A team of researchers successfully created the first artificial atom using photons as threads to weave electrons together.
In contrast to interband excitons in undoped quantum wells, doped quantum wells do not display sharp resonances due to excitonic bound states. The effective Coulomb interaction between electrons and holes in these systems typically leads to only a depolarization shift of the single-electron intersubband transitions. Non-perturbative light–matter interaction in solid-state devices has been investigated as a pathway to tuning optoelectronic properties of materials.
A recent theoretical work predicted that when the doped quantum wells are embedded in a photonic cavity, emission–reabsorption processes of cavity photons can generate an effective attractive interaction that binds electrons and holes together, leading to the creation of an intraband bound exciton.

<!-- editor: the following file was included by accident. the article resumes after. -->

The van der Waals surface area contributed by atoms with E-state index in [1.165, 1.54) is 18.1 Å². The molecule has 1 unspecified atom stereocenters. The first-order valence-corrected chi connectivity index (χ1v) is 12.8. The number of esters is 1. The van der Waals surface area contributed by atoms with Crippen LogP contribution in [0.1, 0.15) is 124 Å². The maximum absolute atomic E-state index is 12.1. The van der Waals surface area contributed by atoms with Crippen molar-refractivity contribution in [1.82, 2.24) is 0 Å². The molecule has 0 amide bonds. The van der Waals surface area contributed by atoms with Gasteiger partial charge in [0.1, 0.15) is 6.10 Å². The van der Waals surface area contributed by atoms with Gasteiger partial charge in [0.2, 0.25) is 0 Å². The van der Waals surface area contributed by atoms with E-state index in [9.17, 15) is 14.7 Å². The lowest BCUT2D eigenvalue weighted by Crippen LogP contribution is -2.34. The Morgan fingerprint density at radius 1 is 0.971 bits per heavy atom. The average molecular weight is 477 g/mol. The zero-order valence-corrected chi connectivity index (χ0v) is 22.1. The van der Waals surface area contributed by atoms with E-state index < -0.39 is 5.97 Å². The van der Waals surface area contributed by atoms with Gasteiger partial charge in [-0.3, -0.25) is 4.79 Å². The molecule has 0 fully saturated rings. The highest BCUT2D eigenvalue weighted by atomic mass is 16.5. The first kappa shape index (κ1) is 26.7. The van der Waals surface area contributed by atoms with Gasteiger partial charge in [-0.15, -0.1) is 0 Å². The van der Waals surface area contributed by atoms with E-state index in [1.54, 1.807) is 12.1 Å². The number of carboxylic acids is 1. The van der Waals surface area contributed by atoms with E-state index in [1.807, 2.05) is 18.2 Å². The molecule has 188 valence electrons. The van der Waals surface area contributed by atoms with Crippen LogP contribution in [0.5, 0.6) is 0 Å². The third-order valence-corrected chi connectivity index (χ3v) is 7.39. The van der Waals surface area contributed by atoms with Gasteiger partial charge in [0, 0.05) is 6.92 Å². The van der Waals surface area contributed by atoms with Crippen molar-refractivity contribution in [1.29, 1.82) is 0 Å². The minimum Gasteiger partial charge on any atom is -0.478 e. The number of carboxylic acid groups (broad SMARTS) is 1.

The scientists spectroscopically observed such a bound state as a discrete resonance that appeared below the ionization threshold only when the coupling between light and matter is increased above a critical value.
Their result has demonstrated that two charged particles can be bound by the exchange of transverse photons. Light–matter coupling can thus be used as a tool in quantum material engineering, tuning electronic properties of semiconductor heterostructures beyond those permitted by mere crystal structures, with direct applications to mid-infrared optoelectronics.
The paper has been published in Nature Physics.